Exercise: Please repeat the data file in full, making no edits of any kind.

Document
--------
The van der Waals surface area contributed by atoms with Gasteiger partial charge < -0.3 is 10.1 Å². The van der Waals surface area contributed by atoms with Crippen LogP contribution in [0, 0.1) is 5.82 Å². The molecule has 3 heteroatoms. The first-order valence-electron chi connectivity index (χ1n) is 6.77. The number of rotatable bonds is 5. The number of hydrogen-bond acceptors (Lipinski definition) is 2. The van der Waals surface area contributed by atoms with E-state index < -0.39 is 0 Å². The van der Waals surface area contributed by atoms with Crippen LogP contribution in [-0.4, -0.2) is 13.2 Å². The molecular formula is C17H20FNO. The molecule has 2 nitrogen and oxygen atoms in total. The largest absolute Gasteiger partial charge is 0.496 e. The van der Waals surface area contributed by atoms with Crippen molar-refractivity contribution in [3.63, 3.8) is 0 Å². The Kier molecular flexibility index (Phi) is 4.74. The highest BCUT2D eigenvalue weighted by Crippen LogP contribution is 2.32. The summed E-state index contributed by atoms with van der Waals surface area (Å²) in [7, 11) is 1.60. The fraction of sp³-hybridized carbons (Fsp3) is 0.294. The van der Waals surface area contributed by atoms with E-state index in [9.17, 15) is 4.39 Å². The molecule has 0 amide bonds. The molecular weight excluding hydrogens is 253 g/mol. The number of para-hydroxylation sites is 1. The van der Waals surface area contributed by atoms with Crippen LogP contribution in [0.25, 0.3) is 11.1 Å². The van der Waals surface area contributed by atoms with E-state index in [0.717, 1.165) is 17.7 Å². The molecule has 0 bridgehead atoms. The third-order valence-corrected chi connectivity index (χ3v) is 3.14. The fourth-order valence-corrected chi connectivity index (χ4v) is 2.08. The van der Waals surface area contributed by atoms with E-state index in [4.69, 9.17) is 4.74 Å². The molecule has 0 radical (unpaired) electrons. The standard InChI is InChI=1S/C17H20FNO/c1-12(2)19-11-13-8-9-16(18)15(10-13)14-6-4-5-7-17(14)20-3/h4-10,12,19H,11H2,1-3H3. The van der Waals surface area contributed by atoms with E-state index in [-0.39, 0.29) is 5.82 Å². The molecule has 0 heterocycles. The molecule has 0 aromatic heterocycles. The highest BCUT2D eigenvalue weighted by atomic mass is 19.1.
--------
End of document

The van der Waals surface area contributed by atoms with Gasteiger partial charge < -0.3 is 10.1 Å². The van der Waals surface area contributed by atoms with Crippen LogP contribution in [0, 0.1) is 5.82 Å². The molecule has 3 heteroatoms. The first-order valence-electron chi connectivity index (χ1n) is 6.77. The number of rotatable bonds is 5. The number of hydrogen-bond acceptors (Lipinski definition) is 2. The van der Waals surface area contributed by atoms with E-state index < -0.39 is 0 Å². The van der Waals surface area contributed by atoms with Crippen LogP contribution in [-0.4, -0.2) is 13.2 Å². The molecular formula is C17H20FNO. The molecule has 2 nitrogen and oxygen atoms in total. The largest absolute Gasteiger partial charge is 0.496 e. The van der Waals surface area contributed by atoms with Crippen molar-refractivity contribution in [3.63, 3.8) is 0 Å². The Kier molecular flexibility index (Phi) is 4.74. The highest BCUT2D eigenvalue weighted by Crippen LogP contribution is 2.32. The summed E-state index contributed by atoms with van der Waals surface area (Å²) in [7, 11) is 1.60. The fraction of sp³-hybridized carbons (Fsp3) is 0.294. The van der Waals surface area contributed by atoms with E-state index in [9.17, 15) is 4.39 Å². The molecule has 0 amide bonds. The molecular weight excluding hydrogens is 253 g/mol. The number of para-hydroxylation sites is 1. The van der Waals surface area contributed by atoms with Crippen LogP contribution in [0.25, 0.3) is 11.1 Å². The van der Waals surface area contributed by atoms with E-state index in [0.717, 1.165) is 17.7 Å². The molecule has 0 bridgehead atoms. The third-order valence-corrected chi connectivity index (χ3v) is 3.14. The fourth-order valence-corrected chi connectivity index (χ4v) is 2.08. The van der Waals surface area contributed by atoms with E-state index in [4.69, 9.17) is 4.74 Å². The molecule has 0 radical (unpaired) electrons. The standard InChI is InChI=1S/C17H20FNO/c1-12(2)19-11-13-8-9-16(18)15(10-13)14-6-4-5-7-17(14)20-3/h4-10,12,19H,11H2,1-3H3. The van der Waals surface area contributed by atoms with E-state index in [-0.39, 0.29) is 5.82 Å². The molecule has 0 heterocycles. The molecule has 0 aromatic heterocycles. The highest BCUT2D eigenvalue weighted by atomic mass is 19.1.